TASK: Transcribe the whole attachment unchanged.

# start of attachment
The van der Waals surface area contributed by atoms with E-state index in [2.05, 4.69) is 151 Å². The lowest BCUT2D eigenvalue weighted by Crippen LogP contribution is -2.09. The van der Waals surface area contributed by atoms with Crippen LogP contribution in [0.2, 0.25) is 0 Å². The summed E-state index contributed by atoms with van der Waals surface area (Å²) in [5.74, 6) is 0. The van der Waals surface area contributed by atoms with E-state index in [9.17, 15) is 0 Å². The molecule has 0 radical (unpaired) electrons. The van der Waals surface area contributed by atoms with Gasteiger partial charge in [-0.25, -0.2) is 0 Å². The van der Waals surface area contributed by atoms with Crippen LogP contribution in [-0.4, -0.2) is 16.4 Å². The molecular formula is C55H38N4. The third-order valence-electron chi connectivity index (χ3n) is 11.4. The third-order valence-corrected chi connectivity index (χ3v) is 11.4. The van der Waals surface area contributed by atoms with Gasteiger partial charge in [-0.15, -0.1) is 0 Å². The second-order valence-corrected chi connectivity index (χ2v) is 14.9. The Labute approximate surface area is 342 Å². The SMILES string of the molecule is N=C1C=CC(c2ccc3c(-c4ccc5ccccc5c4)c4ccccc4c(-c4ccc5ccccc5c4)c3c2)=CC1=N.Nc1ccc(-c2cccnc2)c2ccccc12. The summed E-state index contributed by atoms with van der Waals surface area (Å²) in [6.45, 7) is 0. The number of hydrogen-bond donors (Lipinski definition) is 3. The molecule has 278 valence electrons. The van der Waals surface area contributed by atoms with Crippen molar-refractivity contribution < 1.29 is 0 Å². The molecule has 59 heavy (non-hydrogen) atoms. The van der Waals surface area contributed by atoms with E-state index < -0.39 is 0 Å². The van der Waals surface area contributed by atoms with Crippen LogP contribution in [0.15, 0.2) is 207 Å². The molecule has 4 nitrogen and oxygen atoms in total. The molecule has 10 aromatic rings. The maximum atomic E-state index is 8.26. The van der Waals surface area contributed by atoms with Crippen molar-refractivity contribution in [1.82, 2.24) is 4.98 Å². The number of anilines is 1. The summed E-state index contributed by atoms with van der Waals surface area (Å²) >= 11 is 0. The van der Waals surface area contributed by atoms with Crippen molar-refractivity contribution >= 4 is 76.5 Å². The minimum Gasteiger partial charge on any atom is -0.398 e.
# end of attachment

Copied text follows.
The van der Waals surface area contributed by atoms with E-state index in [2.05, 4.69) is 151 Å². The lowest BCUT2D eigenvalue weighted by Crippen LogP contribution is -2.09. The van der Waals surface area contributed by atoms with Crippen LogP contribution in [0.2, 0.25) is 0 Å². The summed E-state index contributed by atoms with van der Waals surface area (Å²) in [5.74, 6) is 0. The van der Waals surface area contributed by atoms with E-state index in [9.17, 15) is 0 Å². The molecule has 0 radical (unpaired) electrons. The van der Waals surface area contributed by atoms with Gasteiger partial charge in [-0.25, -0.2) is 0 Å². The van der Waals surface area contributed by atoms with Crippen LogP contribution in [-0.4, -0.2) is 16.4 Å². The molecular formula is C55H38N4. The third-order valence-electron chi connectivity index (χ3n) is 11.4. The third-order valence-corrected chi connectivity index (χ3v) is 11.4. The van der Waals surface area contributed by atoms with Gasteiger partial charge in [-0.15, -0.1) is 0 Å². The second-order valence-corrected chi connectivity index (χ2v) is 14.9. The Labute approximate surface area is 342 Å². The SMILES string of the molecule is N=C1C=CC(c2ccc3c(-c4ccc5ccccc5c4)c4ccccc4c(-c4ccc5ccccc5c4)c3c2)=CC1=N.Nc1ccc(-c2cccnc2)c2ccccc12. The summed E-state index contributed by atoms with van der Waals surface area (Å²) in [6.45, 7) is 0. The number of hydrogen-bond donors (Lipinski definition) is 3. The molecule has 278 valence electrons. The van der Waals surface area contributed by atoms with Crippen molar-refractivity contribution < 1.29 is 0 Å². The molecule has 59 heavy (non-hydrogen) atoms. The van der Waals surface area contributed by atoms with E-state index < -0.39 is 0 Å². The van der Waals surface area contributed by atoms with Crippen LogP contribution in [0.15, 0.2) is 207 Å². The molecule has 4 nitrogen and oxygen atoms in total. The molecule has 10 aromatic rings. The maximum atomic E-state index is 8.26. The van der Waals surface area contributed by atoms with Crippen molar-refractivity contribution in [1.82, 2.24) is 4.98 Å². The number of anilines is 1. The summed E-state index contributed by atoms with van der Waals surface area (Å²) >= 11 is 0. The van der Waals surface area contributed by atoms with Crippen molar-refractivity contribution >= 4 is 76.5 Å². The minimum Gasteiger partial charge on any atom is -0.398 e.